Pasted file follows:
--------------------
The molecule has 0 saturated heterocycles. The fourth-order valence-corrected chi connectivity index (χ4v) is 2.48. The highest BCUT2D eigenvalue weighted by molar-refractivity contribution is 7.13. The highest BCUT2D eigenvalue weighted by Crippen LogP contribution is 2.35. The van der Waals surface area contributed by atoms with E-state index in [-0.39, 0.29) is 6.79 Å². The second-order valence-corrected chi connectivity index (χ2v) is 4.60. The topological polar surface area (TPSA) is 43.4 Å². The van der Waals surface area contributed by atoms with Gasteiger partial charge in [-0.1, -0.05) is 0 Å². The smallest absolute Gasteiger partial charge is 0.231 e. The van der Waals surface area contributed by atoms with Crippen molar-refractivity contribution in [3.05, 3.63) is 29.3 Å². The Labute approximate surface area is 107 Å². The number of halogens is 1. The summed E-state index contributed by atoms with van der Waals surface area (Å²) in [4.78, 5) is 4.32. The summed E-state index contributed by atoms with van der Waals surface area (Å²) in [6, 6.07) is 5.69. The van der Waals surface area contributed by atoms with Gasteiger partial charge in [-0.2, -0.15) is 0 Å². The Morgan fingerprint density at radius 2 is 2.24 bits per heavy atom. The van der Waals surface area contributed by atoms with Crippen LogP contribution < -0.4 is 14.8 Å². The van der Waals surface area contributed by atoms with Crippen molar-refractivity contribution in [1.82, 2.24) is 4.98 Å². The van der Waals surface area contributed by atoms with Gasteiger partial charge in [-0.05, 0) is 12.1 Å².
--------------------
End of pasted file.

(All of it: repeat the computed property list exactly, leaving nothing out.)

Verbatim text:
The molecule has 0 saturated heterocycles. The fourth-order valence-corrected chi connectivity index (χ4v) is 2.48. The highest BCUT2D eigenvalue weighted by molar-refractivity contribution is 7.13. The highest BCUT2D eigenvalue weighted by Crippen LogP contribution is 2.35. The van der Waals surface area contributed by atoms with E-state index in [-0.39, 0.29) is 6.79 Å². The second-order valence-corrected chi connectivity index (χ2v) is 4.60. The topological polar surface area (TPSA) is 43.4 Å². The van der Waals surface area contributed by atoms with Gasteiger partial charge in [-0.1, -0.05) is 0 Å². The smallest absolute Gasteiger partial charge is 0.231 e. The van der Waals surface area contributed by atoms with Crippen molar-refractivity contribution in [3.05, 3.63) is 29.3 Å². The Labute approximate surface area is 107 Å². The number of halogens is 1. The summed E-state index contributed by atoms with van der Waals surface area (Å²) in [4.78, 5) is 4.32. The summed E-state index contributed by atoms with van der Waals surface area (Å²) in [6, 6.07) is 5.69. The van der Waals surface area contributed by atoms with Gasteiger partial charge in [-0.2, -0.15) is 0 Å². The Morgan fingerprint density at radius 2 is 2.24 bits per heavy atom. The van der Waals surface area contributed by atoms with Crippen LogP contribution < -0.4 is 14.8 Å². The van der Waals surface area contributed by atoms with Crippen molar-refractivity contribution in [1.82, 2.24) is 4.98 Å². The van der Waals surface area contributed by atoms with Gasteiger partial charge in [-0.05, 0) is 12.1 Å².